Preparing for term 2: How to be a happy NQT in 2013


After a tough first term and a hopefully relaxing Christmas, SecEd's resident CPD expert Margaret Adams considers how NQTs might prepare for 2013 and beyond.

The time for making New year’s resolutions is coming. When it arrives you will probably make the usual resolutions. You want to lose weight. You want to learn to touch-type. You want to get fit. How about also making some resolutions that will help you succeed in school and enjoy life more?

If making that sort of new year’s resolution sounds like a good idea, all you need is a single resolution. What is it? To wear different shoes. 

You already know that every one adopts different perspectives – or standpoints – when reviewing different elements of their lives. It is as if you are wearing a different pair of shoes as you think about each part of your life. You see things differently when you wear different shoes. 

As you plan your resolutions this December stand in more than one pair of shoes. Your new year’s resolutions will be more robust and you will be more likely to keep them if you do.

Put your school shoes on

Look into the future. What do you want to achieve in school immediately after Christmas? What do you want to do better? What do you want to do more often? 

If answers come to mind as you read, then you are starting to develop your teaching philosophy and your approach to teaching and learning. Build your resolutions around your aspirations. 

Do not focus on avoiding disasters and mistakes. Be positive. If you’d like to teach three lessons a week that you are really proud of, resolve to do that. You will feel more committed to keeping your resolutions if you plan to succeed in 2013. 

Try on your relationship shoes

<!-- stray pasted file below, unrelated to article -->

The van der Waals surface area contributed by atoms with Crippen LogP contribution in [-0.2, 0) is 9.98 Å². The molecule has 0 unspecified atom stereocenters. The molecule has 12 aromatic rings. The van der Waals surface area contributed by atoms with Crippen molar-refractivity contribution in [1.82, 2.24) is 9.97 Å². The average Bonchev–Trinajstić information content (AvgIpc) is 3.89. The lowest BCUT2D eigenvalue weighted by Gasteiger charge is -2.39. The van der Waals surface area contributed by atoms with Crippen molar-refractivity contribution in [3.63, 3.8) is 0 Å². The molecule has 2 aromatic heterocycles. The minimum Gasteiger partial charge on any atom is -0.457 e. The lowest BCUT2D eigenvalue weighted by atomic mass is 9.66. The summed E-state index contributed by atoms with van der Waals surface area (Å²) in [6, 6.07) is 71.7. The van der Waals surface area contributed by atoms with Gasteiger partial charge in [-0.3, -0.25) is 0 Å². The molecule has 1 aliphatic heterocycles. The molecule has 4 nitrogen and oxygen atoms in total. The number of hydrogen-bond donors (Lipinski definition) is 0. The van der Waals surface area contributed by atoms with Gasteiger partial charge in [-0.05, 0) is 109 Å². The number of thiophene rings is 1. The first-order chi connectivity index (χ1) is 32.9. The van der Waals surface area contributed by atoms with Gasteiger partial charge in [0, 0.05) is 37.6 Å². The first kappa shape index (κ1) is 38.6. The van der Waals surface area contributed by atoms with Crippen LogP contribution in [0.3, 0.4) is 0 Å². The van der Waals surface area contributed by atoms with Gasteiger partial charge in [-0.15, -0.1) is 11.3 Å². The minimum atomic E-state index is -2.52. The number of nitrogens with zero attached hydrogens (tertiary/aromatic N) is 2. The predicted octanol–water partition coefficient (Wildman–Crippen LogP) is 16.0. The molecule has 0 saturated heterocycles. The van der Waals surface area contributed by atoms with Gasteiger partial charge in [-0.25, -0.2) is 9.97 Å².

You may find these shoes are a bit uncomfortable. Perhaps they do not fit as well as they once did.

When you started teaching, if you were like many NQTs, you discovered that teaching threatened to take over your life. 

Your teaching responsibilities probably came home with you, along with the marking and the need to prepare lessons in the evenings and possibly at the weekends, too. When you started teaching, you also discovered just how exhausting standing in front of classes each day can be, especially when you are new to your role. 

All of this could mean that you had less time and energy to spend on loved ones during the autumn. Maybe they are a bit disgruntled. Maybe they are a bit disappointed with what’s happened. 

Make a resolution for 2013 to set clear boundaries between your working life and the rest of your life. Set limits to the amount of time and energy you spend on your teaching responsibilities. Save some of your personal resource for managing your relationships and making sure they work. 

Make a resolution to give your full attention to the important people in your life – and to their needs – for a defined period each week. Your relationship shoes will feel more comfortable and fit better, if you wear them more often. 

Put your party shoes on

Let your hair down. Have fun. Enjoy life. You are a teacher but allow yourself a social life, too. 

Check that what you are doing in your precious leisure time is what you really enjoy doing. Your interests are changing and developing, just as you are changing and developing. Do some thinking, before the new year, about which activities you really enjoy and which ones you want to continue to take part in.